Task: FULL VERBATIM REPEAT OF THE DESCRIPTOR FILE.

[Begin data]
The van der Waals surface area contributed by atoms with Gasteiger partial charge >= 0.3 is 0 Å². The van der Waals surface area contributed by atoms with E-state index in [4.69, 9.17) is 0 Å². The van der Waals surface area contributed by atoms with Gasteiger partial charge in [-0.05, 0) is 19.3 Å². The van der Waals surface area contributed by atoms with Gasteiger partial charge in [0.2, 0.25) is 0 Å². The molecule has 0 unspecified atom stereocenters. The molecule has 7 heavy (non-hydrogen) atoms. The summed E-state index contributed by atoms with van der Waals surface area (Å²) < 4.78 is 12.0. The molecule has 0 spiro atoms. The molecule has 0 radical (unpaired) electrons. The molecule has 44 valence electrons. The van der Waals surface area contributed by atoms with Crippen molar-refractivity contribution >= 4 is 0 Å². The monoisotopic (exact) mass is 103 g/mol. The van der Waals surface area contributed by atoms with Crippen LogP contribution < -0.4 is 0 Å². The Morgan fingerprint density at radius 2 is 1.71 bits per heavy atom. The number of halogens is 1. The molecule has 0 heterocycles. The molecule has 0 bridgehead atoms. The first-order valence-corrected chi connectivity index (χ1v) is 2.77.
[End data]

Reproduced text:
The van der Waals surface area contributed by atoms with Gasteiger partial charge >= 0.3 is 0 Å². The van der Waals surface area contributed by atoms with E-state index in [4.69, 9.17) is 0 Å². The van der Waals surface area contributed by atoms with Gasteiger partial charge in [-0.05, 0) is 19.3 Å². The van der Waals surface area contributed by atoms with Gasteiger partial charge in [0.2, 0.25) is 0 Å². The molecule has 0 unspecified atom stereocenters. The molecule has 7 heavy (non-hydrogen) atoms. The summed E-state index contributed by atoms with van der Waals surface area (Å²) < 4.78 is 12.0. The molecule has 0 spiro atoms. The molecule has 0 radical (unpaired) electrons. The molecule has 44 valence electrons. The van der Waals surface area contributed by atoms with Crippen molar-refractivity contribution >= 4 is 0 Å². The monoisotopic (exact) mass is 103 g/mol. The van der Waals surface area contributed by atoms with Crippen LogP contribution < -0.4 is 0 Å². The Morgan fingerprint density at radius 2 is 1.71 bits per heavy atom. The number of halogens is 1. The molecule has 0 heterocycles. The molecule has 0 bridgehead atoms. The first-order valence-corrected chi connectivity index (χ1v) is 2.77.